We helped each other launch one at a time by shoving them over the first wave. Waves were breaking over 100 meters from shore so we waited to make sure everyone made it. I shoved the first few people off the beach. This is triply exhausting for me because first of all I emphasize with the person about to launch and feel their anxiety over their upcoming battle with the waves. Second I feel my own mounting anxiety over my own launch but have to keep putting it off. Third, it is hard work holding and then shoving a boat out through the surf. As the "initiator" (BASK euphemism for Leader) I feel honor bound to help everyone and then I have to launch myself. By the time it is my turn I am completely emotionally and physically exhausted. This time I decided to spread the load a little bit and rest for the last few launches. I asked Dave Littlejohn shove Fred Cooper off the beach, I shoved Dave off, and this trip I had the good fortune to have Kate Deslauriers there to shove me off last. To my joy and relief, everyone (including me!) made it off the beach and through the gauntlet of breakers in one try! We had only one miss-hap: Doerta Mann discovered that half of her back-up paddle had come loose from the stern of her boat and disappeared during the launch. We had no way to call the two on the beach and ask them to look for it. (Next time a radio between the boats and the beach crew would be a nice idea). As much as Doerta liked that paddle, none of us was willing to land back through the waves and go looking for it.
Despite that fly in the ointment, I was in high spirits and the sea was reflecting my state. We found ourselves in rough water with 4 foot chop and a strong wind roaring south. The sky was hidden behind a low overcast running south with the wind. I enjoyed the bouncing water and the shove the wind gave us in the direction we wanted to go. Several times I stopped paddling for a while to warm up my GPS and discovered that I was moving at 3 miles an hour even I was not paddling! Don Fleming estimated that the wind was plowing at 35 knots when we rounded Punta Gorda, just a few miles south of the mouth of the Mattole River. The wind was shoving the weather past the point and out to sea. We could see a sunny day under the edge of the overcast and looked forward to a calmer time the rest of the weekend.
The Punta Gorda Lighthouse is not on the point, but a mile south of it. We were well into our sunny day by the time we got there. I had been hoping that the calm swell of fall and the protection of the point would allow me to land and see this lighthouse up close. By working my way between rocks I was able to find a spot calm enough to land, but nobody else joined me. I photographed a huge buoy that washed ashore here, then ran up to the lighthouse. It is in incredibly good shape, someone has been maintaining it! The spiral staircase is in perfect shape and I climbed up into the cupola to take pictures from the highest point. The light itself is long gone and the cupola is empty. The glass window panes are also missing and I took pictures through the matrix of empty iron frames of my friends waiting out at sea for me. Then I ran back down and launched quickly so I didn't strain their patience.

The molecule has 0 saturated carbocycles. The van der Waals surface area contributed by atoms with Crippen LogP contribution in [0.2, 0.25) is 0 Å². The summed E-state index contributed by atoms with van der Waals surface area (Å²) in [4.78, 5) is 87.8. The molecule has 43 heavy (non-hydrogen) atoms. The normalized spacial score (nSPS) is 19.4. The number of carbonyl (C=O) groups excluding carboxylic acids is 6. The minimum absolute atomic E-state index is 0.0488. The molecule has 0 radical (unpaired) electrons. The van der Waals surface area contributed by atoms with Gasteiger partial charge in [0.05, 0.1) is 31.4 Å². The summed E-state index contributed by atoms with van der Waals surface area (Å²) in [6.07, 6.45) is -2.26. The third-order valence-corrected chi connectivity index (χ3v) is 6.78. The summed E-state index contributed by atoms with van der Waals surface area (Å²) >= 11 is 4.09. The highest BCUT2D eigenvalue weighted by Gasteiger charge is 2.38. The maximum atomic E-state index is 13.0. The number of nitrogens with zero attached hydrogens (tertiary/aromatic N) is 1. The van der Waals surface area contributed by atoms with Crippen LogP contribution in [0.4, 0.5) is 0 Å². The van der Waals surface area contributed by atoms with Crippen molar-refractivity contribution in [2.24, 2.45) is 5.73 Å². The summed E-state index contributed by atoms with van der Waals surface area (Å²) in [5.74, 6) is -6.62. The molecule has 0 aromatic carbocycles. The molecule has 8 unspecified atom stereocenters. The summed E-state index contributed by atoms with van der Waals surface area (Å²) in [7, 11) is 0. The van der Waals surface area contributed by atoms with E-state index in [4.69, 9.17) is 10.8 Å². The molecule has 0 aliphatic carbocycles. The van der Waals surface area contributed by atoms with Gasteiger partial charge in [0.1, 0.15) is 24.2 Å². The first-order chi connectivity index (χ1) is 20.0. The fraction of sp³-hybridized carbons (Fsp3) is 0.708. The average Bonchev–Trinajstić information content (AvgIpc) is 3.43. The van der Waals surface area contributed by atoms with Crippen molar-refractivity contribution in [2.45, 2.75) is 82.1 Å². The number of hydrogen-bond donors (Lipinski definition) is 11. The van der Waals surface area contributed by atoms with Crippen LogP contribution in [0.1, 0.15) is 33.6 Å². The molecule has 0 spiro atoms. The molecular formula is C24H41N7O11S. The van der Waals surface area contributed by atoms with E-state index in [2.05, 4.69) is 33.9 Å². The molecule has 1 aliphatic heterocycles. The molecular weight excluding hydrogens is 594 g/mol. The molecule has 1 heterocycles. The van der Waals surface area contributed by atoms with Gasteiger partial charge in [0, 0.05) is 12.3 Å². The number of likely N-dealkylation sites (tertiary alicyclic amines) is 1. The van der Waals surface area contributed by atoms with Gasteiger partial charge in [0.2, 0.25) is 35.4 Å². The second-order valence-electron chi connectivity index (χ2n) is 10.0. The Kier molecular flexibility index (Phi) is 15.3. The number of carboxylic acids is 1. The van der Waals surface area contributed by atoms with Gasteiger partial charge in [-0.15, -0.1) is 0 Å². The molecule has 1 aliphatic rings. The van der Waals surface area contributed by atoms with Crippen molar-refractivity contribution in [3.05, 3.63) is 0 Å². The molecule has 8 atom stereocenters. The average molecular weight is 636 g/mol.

Previous years I had done BASK paddles in the southern half of the Lost Coast because that area has rocky shores, steep cliffs, caves and arches. This northern half has its own soft beauty with rolling hills, golden with the dry grass of fall, interspersed with forested valleys that each invited us to land and camp for the evening. But after a stop north of Spanish Flat for lunch, we continued on. Andrea Wolf and Kate Deslauriers were hiking in to meet us at Miller Flat.
I recalled from my last trip in this area that Miller Flat had two sandy points that provided some protection from the swell. I farther recalled being surprised that the second and smaller point had milder waves behind it, so I headed there first. However that beach was rocky and had huge waves dumping on it during the larger sets and did not look the way I remembered. Fred Cooper convinced me to turn back and land behind the first point where we found an expected calm spot in the cove to land. I went for a walk around the second point to explore and search for the hikers. Here I found things very different than I remember. I suspect that the winter storms have been re-arranging things. The two sandy points are not the same as before and we actually landed very close to where I did 5 years before.
We set up camp very close to the water faucet sticking out of the sand that I had been directed to the last time I was here. It had been destroyed by a forest fire, but replaced by the people who run the nearby private lodge. We talked to a forest service employee who was camping on the beach, and they had not passed Andrea and Kate on their way in from Shelter cove. It turned out that those two had decided to take it easy, wait for the high tide to pass, have fish and chips for lunch in Shelter Cove and didn't start the hike until 1:00 PM! Then they discovered that the hike was not the easy seven mile hike on a sandy beach that I had promised them. Instead most of the "beaches" were made out of ankle breaking cobble stones that were difficult to walk on. They didn't drag into camp until around 7:00 PM! They spent the next day resting and recuperating for the hike back out on Monday morning.